The U.S. embassy will entertain applications for continuation grants funded under this award beyond the initial budget period on a non-competitive basis subject to availability of funds, satisfactory progress of the program, and a determination that continued funding would be in the best interest of the U.S. Department of State.

C. ELIGILIBITY INFORMATION

  1. Eligible Applicants

The Public Diplomacy section encourages applications from the United States, Madagascar, and Comoros.

The following organizations are eligible to apply:

  • Registered not-for-profit organizations, including think tanks and civil society/non-governmental organizations
  • Public and private educational institutions
  • Public International Organizations and Governmental institutions

For-profit or commercial entities are not eligible to apply.  

  1. Cost Sharing or Matching

Providing cost sharing is not a requirement for this NOFO.

By working in close collaboration with the U.S. Embassy, the grant implementer will be able to leverage existing U.S. Department of State resources such as IVLP On Demand and U.S. Speaker programs to complement and support the activities directly funded under this grant.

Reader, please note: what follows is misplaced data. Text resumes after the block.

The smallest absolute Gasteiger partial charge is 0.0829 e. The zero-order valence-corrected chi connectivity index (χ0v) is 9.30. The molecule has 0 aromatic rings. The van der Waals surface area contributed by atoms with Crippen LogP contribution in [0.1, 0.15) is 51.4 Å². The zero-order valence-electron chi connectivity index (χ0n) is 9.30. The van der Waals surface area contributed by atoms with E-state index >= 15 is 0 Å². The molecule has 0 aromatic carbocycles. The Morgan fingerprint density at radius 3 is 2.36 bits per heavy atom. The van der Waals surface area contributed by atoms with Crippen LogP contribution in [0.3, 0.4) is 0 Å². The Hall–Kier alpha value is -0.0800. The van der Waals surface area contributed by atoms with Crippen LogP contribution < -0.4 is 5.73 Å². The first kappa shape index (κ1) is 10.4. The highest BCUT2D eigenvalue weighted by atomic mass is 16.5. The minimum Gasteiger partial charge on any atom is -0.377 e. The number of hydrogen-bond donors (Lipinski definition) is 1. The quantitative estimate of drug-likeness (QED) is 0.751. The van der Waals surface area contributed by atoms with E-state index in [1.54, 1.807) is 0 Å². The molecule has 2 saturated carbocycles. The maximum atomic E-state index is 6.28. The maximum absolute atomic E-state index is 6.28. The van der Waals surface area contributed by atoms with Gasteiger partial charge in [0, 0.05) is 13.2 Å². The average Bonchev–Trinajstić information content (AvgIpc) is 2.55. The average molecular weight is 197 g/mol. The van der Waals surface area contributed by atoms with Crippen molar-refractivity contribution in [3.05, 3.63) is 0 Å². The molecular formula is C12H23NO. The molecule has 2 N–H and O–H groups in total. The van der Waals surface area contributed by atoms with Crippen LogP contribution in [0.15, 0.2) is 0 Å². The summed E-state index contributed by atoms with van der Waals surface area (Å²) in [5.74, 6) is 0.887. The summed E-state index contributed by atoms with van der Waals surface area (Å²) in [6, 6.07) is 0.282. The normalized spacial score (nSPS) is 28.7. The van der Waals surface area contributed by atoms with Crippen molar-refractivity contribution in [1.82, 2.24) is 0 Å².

1. Other Eligibility Requirements

In order to be eligible to receive an award, all organizations must have a Data Universal Numbering System (DUNS) number from Dun & Bradstreet, as well as a valid registration on www.SAM.gov. Please see Section D.3 for information on how to obtain these registrations.

Applicants are only allowed to submit one proposal per organization.  If more than one proposal is submitted from an organization, all proposals from that institution will be considered ineligible for funding.

D. APPLICATION AND SUBMISSION INFORMATION

  1. Address to Request Application Package

Application forms required below are available at  the U.S. Embassy website: Funding Opportunities | U.S. Embassy in Madagascar & Comoros (usembassy.gov) and  Grants.gov website.

  1. Content and Form of Application Submission

Please follow all instructions below carefully. Proposals that do not meet the requirements of this announcement or fail to comply with the stated requirements will be ineligible.

Content of Application

Please ensure:

  • The proposal clearly addresses the goals and objectives of this funding opportunity
  • All documents are written in English
  • All budgets are calculated in U.S. dollars
  • All pages are numbered